FutureWire - futurism and emerging technology

Friday, January 21, 2005

Tide Coldwater Challenge: A New Twist on Internet Marketing

Marketing soaps and detergents is about as old as American capitalism itself. And as the first true heavy-duty laundry detergent, Tide has been a ground-breaking product ever since its introduction in 1946. But Proctor & Gamble has yet again managed to put a new spin on product introduction with its new variety of Tide, Tide Coldwater. They're using the Internet to promote it... but doing so with a difference.

P&G is linking Tide Coldwater to an energy-saving initiative -- as the product is designed to clean clothes better in cold water (hence the name!) -- and a campaign to help low-income Americans with their energy bills. Through the Tide Coldwater website, consumers are invited to sign up to receive a free sample of the product... and by adding their ZIP Code, they are added to an interactive map of the US that shows how many people have similarly responded.

Those who have signed up can similarly recruit their friends, thereby helping to spread the word about Tide Coldwater through social networking. At the site itself explains:

The ColdWater Challenge Map utilizes a new system that facilitates web-based sign-ups and social networking. This interactive map of the United States illustrates the diffusion of the ColdWater Challenge by tracking the spread of forwarded emails, highlighting the "six degrees of separation" between consumers who have accepted the challenge.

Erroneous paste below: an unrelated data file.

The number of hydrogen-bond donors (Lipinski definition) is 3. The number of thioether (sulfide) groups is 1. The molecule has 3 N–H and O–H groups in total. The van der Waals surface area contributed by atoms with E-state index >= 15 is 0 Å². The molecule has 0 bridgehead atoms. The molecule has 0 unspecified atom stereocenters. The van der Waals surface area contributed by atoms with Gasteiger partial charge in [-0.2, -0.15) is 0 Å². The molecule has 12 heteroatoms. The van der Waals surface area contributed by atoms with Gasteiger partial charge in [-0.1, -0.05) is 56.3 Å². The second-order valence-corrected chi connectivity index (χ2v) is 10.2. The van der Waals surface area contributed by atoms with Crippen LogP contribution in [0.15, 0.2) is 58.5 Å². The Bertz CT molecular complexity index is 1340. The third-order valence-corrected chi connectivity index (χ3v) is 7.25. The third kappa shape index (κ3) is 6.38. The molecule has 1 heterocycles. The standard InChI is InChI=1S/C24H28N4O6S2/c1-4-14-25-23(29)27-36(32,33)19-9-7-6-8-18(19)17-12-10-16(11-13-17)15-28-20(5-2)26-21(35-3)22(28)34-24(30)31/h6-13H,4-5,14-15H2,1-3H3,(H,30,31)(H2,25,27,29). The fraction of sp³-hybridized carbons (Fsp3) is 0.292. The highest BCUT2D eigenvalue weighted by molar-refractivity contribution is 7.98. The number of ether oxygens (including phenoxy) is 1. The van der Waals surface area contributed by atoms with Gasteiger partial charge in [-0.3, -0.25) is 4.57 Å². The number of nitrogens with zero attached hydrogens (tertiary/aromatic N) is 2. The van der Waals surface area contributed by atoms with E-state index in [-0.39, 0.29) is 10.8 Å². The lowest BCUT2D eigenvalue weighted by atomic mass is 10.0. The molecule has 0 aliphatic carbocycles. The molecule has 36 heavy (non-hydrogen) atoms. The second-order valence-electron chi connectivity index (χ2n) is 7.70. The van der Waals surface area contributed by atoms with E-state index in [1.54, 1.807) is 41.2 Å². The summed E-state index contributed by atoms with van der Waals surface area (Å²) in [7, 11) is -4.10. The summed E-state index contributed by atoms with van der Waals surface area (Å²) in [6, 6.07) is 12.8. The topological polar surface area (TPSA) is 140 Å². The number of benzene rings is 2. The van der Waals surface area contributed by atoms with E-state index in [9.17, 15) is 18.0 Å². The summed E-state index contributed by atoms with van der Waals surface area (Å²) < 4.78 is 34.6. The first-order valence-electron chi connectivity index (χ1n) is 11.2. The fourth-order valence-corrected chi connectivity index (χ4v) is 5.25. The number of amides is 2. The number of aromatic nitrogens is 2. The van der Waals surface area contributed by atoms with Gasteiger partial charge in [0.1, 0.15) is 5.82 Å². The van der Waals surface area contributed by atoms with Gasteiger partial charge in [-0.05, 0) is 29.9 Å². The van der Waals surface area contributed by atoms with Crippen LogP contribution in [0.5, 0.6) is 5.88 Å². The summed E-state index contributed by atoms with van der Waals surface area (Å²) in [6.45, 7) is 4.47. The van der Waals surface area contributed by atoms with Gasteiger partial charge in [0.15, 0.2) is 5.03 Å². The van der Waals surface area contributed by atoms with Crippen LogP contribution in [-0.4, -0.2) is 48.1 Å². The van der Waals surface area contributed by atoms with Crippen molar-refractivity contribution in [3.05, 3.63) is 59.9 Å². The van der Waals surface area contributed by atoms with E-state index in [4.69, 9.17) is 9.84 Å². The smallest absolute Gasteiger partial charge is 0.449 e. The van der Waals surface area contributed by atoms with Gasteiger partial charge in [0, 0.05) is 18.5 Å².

By recording each person that participates, and who he or she has invited or emailed, the system is able to calculate and display the actual impact of every individual. By allowing people to track their own impact on a cause, the ColdWater Challenge Map helps prove that one person can make a difference.

Currently, the map shows that the Challenge has spread pretty thoroughly throughout the eastern half of the US and along the West Coast, but not so much in the West.

Whether or not the ColdWater Challenge can really make a difference in energy conservation, or in selling the product, remains to be seen. Depending on its success, the campaign could take Internet marketing to a new level, or just be dismissed as another geeky gimmick. At any rate, P&G deserves an "A for effort" in using the Web for marketing in a new and creative way.

Source: Future Now